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The penalties for commercial sex work in Myanmar are tough: the Suppression of Prostitution Act (1949), adapted from a colonial law, provides for a jail term of up to three years for sex workers and up to five years for pimps. Clients, however, are not prosecuted under the law.
As the pimp explained, the massage parlour is in regular contact with the brothel – as well as local police officers, who warn of a possible raid in exchange for “protection money”.
“We have problems when police from outside Bago, such as Yangon or Naypyitaw, turn up un-announced,” he said.
The manager has been to prison several times – mostly for sentences of about six months.
“Whoever is on reception [when the police arrive] will go to jail, along with the women working here,” he said.
Krittayawan Tina Boonto from UNAIDS, who conducted a legal review of the laws surrounding commercial sex work in Myanmar last year, said police harassment is a major issue among sex workers.
“Sex workers spoke repeatedly of harassment – for example, a policeman will use a person’s reputation as a sex worker to arrest her, even after she stops being a sex worker. To get out of it the woman has to pay a bribe, which can include providing sexual services to police.”
Unlike Vietnam, which recently abolished the practice of keeping women in detention centres before they are charged for commercial sex work, Myanmar has two female detention centres in Yangon, and one each in Twante and Mandalay.
“It’s a cross between a jail and a rehab centre. They are horrific. Women are forced to sew clothes and what not, before they are told whether they’ll be charged. It’s not at all voluntary – the women cannot leave. It’s not a solution we encourage,” said Anne Lancelot, the director of the Targeted Outreach Programme at Population Services International.
“Vietnam is now considering other ways to prosecute sex work; rather than forcing women to stitch bed nets in the detention centres, the government is considering introducing fines,” said Eamonn Murphy, the country coordinator in Myanmar for UNAIDS.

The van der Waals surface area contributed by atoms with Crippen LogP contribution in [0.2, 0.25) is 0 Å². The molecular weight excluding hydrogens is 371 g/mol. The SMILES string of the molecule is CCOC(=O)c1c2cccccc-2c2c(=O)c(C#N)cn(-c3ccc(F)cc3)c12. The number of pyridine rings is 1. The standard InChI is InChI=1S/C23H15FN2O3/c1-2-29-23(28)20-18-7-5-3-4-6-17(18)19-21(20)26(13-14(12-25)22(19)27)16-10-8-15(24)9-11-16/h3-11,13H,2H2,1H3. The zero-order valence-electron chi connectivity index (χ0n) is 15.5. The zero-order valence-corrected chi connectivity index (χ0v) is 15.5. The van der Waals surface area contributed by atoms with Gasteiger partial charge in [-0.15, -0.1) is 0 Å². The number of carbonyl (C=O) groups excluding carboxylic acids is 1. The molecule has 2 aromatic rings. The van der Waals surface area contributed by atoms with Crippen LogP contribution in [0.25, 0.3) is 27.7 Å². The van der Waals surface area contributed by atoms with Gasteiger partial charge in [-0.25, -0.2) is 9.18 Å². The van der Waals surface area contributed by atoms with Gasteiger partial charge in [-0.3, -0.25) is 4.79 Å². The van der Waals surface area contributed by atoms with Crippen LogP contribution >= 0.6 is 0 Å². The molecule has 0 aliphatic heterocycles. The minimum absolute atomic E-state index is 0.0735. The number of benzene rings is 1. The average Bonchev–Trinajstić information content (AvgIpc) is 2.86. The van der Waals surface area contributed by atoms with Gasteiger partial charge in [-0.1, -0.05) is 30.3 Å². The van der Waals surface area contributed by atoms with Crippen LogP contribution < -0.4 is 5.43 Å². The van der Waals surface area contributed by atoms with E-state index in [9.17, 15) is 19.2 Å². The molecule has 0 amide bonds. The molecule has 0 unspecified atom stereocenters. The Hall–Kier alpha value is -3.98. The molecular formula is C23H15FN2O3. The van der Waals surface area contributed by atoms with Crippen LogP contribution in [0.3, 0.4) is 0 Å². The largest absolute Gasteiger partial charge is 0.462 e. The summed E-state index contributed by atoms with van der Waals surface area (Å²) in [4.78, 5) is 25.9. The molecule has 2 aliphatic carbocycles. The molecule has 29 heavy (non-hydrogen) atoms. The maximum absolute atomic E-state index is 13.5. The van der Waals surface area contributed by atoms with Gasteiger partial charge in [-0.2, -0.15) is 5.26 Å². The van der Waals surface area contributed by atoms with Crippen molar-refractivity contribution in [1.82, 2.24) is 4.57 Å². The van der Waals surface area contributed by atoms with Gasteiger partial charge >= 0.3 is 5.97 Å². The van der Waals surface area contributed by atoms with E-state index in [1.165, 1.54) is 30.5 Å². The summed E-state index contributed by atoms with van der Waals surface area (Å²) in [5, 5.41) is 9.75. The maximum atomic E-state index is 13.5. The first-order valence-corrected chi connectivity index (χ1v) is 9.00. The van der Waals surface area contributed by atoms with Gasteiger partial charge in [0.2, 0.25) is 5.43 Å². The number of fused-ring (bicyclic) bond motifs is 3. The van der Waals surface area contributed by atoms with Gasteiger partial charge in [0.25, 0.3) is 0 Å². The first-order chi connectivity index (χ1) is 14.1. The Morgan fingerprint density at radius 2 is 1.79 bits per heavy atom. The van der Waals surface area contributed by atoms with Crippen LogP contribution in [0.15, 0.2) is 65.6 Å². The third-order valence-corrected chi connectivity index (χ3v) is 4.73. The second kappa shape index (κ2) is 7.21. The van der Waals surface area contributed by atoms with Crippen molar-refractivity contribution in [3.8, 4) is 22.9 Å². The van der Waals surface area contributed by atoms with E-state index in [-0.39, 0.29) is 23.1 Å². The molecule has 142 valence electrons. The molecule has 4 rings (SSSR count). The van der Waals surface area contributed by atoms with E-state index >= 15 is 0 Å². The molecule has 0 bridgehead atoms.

Inconsistency in the law.
“The laws are impractical and difficult to enforce and are applied with varying degrees of severity. Those who are most disadvantaged tend to be the hardest hit and that’s unfair,” said Sid Naing, country director of Marie Stopes International.
Kay Thi Win, policy officer for the Asia Pacific Network of Sex Workers and founder of the AMA Sex Workers Network in Myanmar, which provides support to women who have been imprisoned for sex work, said “Evidence has shown that criminal penalties surrounding sex work drive the industry underground. It is in these unsafe settings with no protection from the law that sex workers are vulnerable to violence.”
Government figures for 2012 say there are 60,000 commercial sex workers in Myanmar, with a HIV/AIDS infection rate of 7.1 percent, compared to a rate of 0.5 percent among the general population.
Health experts say that while HIV/AIDS prevalence is decreasing among this risk group, their efforts to further reduce the infection rate are hampered by the harsh penalties for sex work, which can be a deterrent to seek health services out of fear of prosecution.
“The laws have very negative consequences on controlling the HIV/AIDS epidemic because sex workers don’t want to get tested. It’s an extra barrier,” Sid Naing said.
There are other laws that affect safe sex practices – not just among sex workers but the general population.
Police can prosecute anyone considered to be “loitering with intent to solicit” – as well “loitering after dark without adult supervision.”
“There can be situations where a police will say to a woman, “You have condoms in your purse and you have been standing at this bus station for two hours – so you are obviously loitering and soliciting,” said Ms Lancelot. “Some people joke that with all the power cuts in Myanmar, almost any time can mean ‘after dark,’” she said.
“It’s impacting youth terribly,” she added.
Until a directive was issued by the Ministry of Home Affairs in 2000, possessing a condom could be used as evidence of sex work.
However, UNAIDS says most people are unaware of the directive – and this includes members of the police, who continue to use possession of condoms as circumstantial evidence to make arrests at the street level.
“There is a need for more comprehensive police instruction that prohibits police from interfering with the right of all persons to carry condoms for HIV prevention or contraception,” said Mr Murphy.
Until the situation changes, condom sales in Myanmar are likely to remain dangerously low. The biggest seller of condoms in Myanmar is PSI; it sells Aphaw brand condoms at a subsidized price of between 20 percent and 50 percent of the retail value.
“We distribute condoms free to sex workers and men who have sex with men, because they are most at risk of contracting HIV/AIDS,” Ms Lancelot said.
“PSI sells 20 million condoms in Myanmar each year but that’s not that much for a population of 60 million or so. I think we need to be selling five times as much,” she said.

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